High School Sports

High school notebook: Six schools building permanent homes in state finals

Highlands Griffin Urlage runs against Bryan Station at Bryan Station football stadium in Lexington, Ky., Friday, September 5, 2014. Photo by Matt Goins
Highlands Griffin Urlage runs against Bryan Station at Bryan Station football stadium in Lexington, Ky., Friday, September 5, 2014. Photo by Matt Goins Herald-Leader

Big wheels keep on turning: Since Kentucky's high school football playoffs expanded from four classes to six in 2007, Belfry, Central, Highlands, Mayfield, Newport Central Catholic and Trinity have combined for 39 (out of a possible 48) appearances in the finals. Highlands leads the pack, having made it to championship weekend eight years in a row. Trivia note: the last time Highlands and Trinity both missed the finals was 1993.

■ Highlands has 22 state championships spread over 54 years, with seven coaches winning titles: Dale Mueller (11), Bill Hermann (three), Homer Rice (two), Mike Murphy (two), Tom Duffy (two), Owen Hauck (one) and Roger Walz (one). Trinity's 22 titles are spread over 46 years, with five coaches winning them: Bob Beatty (10), Dennis Lampley (five), Dave Moore (three), Jim Kennedy (two) and Roger Gruneisen (two).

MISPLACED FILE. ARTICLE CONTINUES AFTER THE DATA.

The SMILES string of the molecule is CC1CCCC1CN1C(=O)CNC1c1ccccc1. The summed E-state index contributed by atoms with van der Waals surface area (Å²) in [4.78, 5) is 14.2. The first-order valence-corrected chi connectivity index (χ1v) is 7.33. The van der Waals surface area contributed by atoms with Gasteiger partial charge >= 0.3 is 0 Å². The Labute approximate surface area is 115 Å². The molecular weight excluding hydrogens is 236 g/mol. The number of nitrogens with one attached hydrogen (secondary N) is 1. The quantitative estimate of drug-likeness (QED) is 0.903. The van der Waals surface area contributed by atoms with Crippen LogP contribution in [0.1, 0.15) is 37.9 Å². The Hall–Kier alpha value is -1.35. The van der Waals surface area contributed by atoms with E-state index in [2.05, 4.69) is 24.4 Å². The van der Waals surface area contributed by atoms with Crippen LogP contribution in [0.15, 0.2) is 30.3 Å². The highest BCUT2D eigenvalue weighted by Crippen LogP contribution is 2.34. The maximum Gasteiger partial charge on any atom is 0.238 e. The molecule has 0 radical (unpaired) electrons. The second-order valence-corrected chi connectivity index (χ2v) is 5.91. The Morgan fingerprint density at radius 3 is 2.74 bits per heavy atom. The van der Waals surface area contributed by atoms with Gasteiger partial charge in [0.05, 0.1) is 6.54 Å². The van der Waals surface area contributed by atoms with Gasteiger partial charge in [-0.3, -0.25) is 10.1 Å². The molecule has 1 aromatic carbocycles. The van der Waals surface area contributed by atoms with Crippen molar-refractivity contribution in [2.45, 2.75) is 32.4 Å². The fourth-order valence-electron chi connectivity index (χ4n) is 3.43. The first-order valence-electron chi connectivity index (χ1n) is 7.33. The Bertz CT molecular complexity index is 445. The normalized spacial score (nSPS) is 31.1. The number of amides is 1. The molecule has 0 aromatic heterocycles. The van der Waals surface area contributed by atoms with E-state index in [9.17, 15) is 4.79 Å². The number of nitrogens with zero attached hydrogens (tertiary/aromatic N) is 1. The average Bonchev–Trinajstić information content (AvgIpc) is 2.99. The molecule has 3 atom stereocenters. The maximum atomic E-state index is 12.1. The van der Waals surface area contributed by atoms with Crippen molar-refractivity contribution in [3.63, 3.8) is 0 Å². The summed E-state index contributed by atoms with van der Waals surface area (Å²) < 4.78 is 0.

■ Highlands is 22-6 in title games. Trinity is 22-4.

■ Owensboro's prayer was answered as the Red Devils stunned North Oldham 27-24 with a touchdown as time expired in the Class 4A semifinals last week. "It wasn't a Hail Mary. It was an Our Father. We had to go straight to the top for that one," Owensboro Coach Joe Prince said of the 61-yard TD pass play. After host North Oldham took a 24-21 lead on a field goal with six seconds left, Owensboro downed the ensuing kickoff on its own 39. On the last play of the game, Devils quarterback Nick Locher threw long. The ball was tipped by North Oldham's Cole Emery, then tipped again by Owensboro's Jahili Barrett, and into the hands of teammate Kishawn Walker at the Mustangs' 30-yard line. Walker took it to the end zone, and bedlam broke out on the Owensboro sideline. "We got lucky," Prince said. "We were blessed to be in the right place at the right time."

■ Kentucky doesn't get enough credit for its high school football tradition, according to Owensboro Coach Joe Prince. He noted that Highlands, Male, Mayfield, Paducah Tilghman, Danville, St. Xavier and Owensboro are among the top 50 winningest programs in the nation. Highlands, Male and Mayfield rank in the top five.

"Everybody talks about basketball in this state," Prince said. "I have nothing against basketball. I love it. I played in the state tournament in high school. But when you talk about the winningest football schools in the country, and we have all those in the top 50, that's crazy, that's unbelievable."